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Angel of the Day

psPast Life Reading

      Your angels can help you remember your past lives. By understanding the journey that your soul has made, you can help yourself heal from emotional, spiritual, and physical wounds.

Past Life Reading contains:

        Your past; Your path;
        Previous incarnation; Your lessons.

Reading length: approx 11 pages.

Price: $14.90

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Archangels Reading

      A complete reading about your life covering a period of a year, between two birthdays. Find out what is out there for you: opportunities, dangers and how to avoid them, how to improve yourself and your relations.

Archangels Reading contains:

      Prevision for a year (between two birthdays)
      Important events of the year
      Message from your Guardian Angel

Reading length: approx 20 pages.

Price: $19.90

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Angel Card

      A divine message form the Angel of the moment. Please wait 5 minutes before asking the next question. Every Angel rules approximately 5 minutes of the day (after 6 hours they repeat). Don’t abuse the Angel Oracle.

How to do it

  1. Clear your mind.
  2. Think about your question.
  3. Click on the picture.

The answer will be revealed for you.

Your Angels

Your Angels

Contains: the Incarnation Angel (with description), the Heart Angel and the Intellect Angel.

Price: $9.95

Love Reading

Love Reading

Contains: your current situation regarding your love life, marriage, hidden things, attitude and future.

Price: $9.95

Career Reading

Job Career Reading

Contains: your current situation, business partnership, your career, attitude and future.

Price: $9.95


Angels have often been represented singing or playing harps, trumpets, or lutes. It is not usually difficult to recognize angels in the visual arts, even when they lack wings, but it is sometimes difficult to detect them in music, unless a direct allusion is provided by the words.

Although angel voices abound in Christmas hymns and carols, such as “Hark the Herald Angels Sing,” for the most part historical knowledge is essential in order to recognize angels in music (independent of lyrics). This issue is discussed in some musicological literature, although more often in connection with bad angels than with good ones. Evil often seems to be more compelling than good, making the Devil seem more interesting than God.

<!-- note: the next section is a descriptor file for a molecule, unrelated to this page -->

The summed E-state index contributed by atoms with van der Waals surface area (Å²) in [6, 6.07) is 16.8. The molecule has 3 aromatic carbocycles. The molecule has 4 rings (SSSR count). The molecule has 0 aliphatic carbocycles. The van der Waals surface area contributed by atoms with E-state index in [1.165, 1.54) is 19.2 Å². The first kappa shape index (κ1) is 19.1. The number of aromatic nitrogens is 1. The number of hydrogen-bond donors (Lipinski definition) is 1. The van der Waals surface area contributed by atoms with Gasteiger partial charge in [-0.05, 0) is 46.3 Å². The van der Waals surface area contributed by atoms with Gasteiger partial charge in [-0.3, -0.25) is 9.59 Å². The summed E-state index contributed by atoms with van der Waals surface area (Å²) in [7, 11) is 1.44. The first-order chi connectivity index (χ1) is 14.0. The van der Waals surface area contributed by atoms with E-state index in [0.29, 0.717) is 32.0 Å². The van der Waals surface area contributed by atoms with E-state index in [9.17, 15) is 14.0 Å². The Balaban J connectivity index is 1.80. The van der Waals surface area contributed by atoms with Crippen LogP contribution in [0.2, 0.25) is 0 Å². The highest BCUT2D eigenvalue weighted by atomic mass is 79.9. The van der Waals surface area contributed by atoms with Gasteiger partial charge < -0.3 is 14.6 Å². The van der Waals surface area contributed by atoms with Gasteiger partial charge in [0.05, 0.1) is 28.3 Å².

Reinhold Hammerstein, for example, in his Diabolus in Musica a German study of the iconography of medieval music, focuses on bad angels. One of the basic ways of alluding to them musically is through the use of what he calls pervertierte instru- mente. One “perverts” an instrument to produce, for instance, a horrible cacophony. When this is set beside a beautifully harmonious musical sequence, the contrast, along with minimal verbal help either from the title or from an advance interpretation in the published program, forms a pointer.

In Robert Schumann’s Faust (first performed in 1862) it is possible to detect an evil angel taunting Gretschen in church. Then, in the epilogue, after she is transported to heaven, we can hear choirs of the good angels singing. Krzysztof Penderecki, in his Dies Irae (1978) seeks to present a hideous vision of hell on earth in which Satan and his hosts have descended to show us the nature of their terrible evil power. We can hear the lamentations of the damned and the vicious shrieks of their masters. In medieval mythology the Devil was supposed to leave an indescribably hideous stench behind him. In Penderecki’s music one can almost smell his stench rising through the lamentations in this foretaste of hell.

In Gustav Mahler’s Fourth Symphony (1892, rev. 1901-10)), a soprano angel sings, in an almost childlike way, a celebration of celes tial joy. Mahler also uses angel motifs in his second and third symphonies. Frederic Massenet, in Le Jongleur de Notre-Dame (1902), presents moving musical imagery of good angels carrying to heaven the soul of a humble and devout man who is a juggler by trade and has offered his juggling, all that he has, to God. In Franz Liszt’s Dante Symphony (1855-56), we can hear the angelic voices in the ninth heaven, to which Beatrice has guided Dante in the twenty-seventh canto of the Paradiso, after he has heard St. Peter bitterly rebuking his successors in the apostolic chair for avarice and power mania.

We know to expect circling angels ecstatically singing the praises of God. Very different is the Dance of Satan and his hosts in job (1927-30), by Ralph Vaughan Williams, who, although working in an Anglican context, was of a mystical temper. His music may perhaps be better described as religious rather than as belonging to the Anglican-or indeed any-choral church tradition.

Giuseppe Verdi, in Giovanna d’Arco (1845), uses a somewhat mischievous method to express the contrast between good and bad angels. Joan is confronted by a group of each kind. The bad ones sing what is really a variation of a Neapolitan bordello song, while the good ones sing church music. That is a comparatively simple device for a composer to use to bring home the distinction. As musical drama Verdi’s device is successful. The contrasting imagery of the bordello and the church colorfully expresses one symbol of the warfare between Lucifer and Michael, between the Devil and God.

In Sergei Prokofiev’s Third Symphony (1928) the angel who brings music to the girl is neither good nor bad; at any rate she does not seem to belong to one category or the other. Nevertheless, the entity is plainly supernatural. By contrast, Wagner’s Der Engel is a song about an angel engaged in the specific task of guiding him; it is thus a close cousin of the guardian angel concept, set to music.

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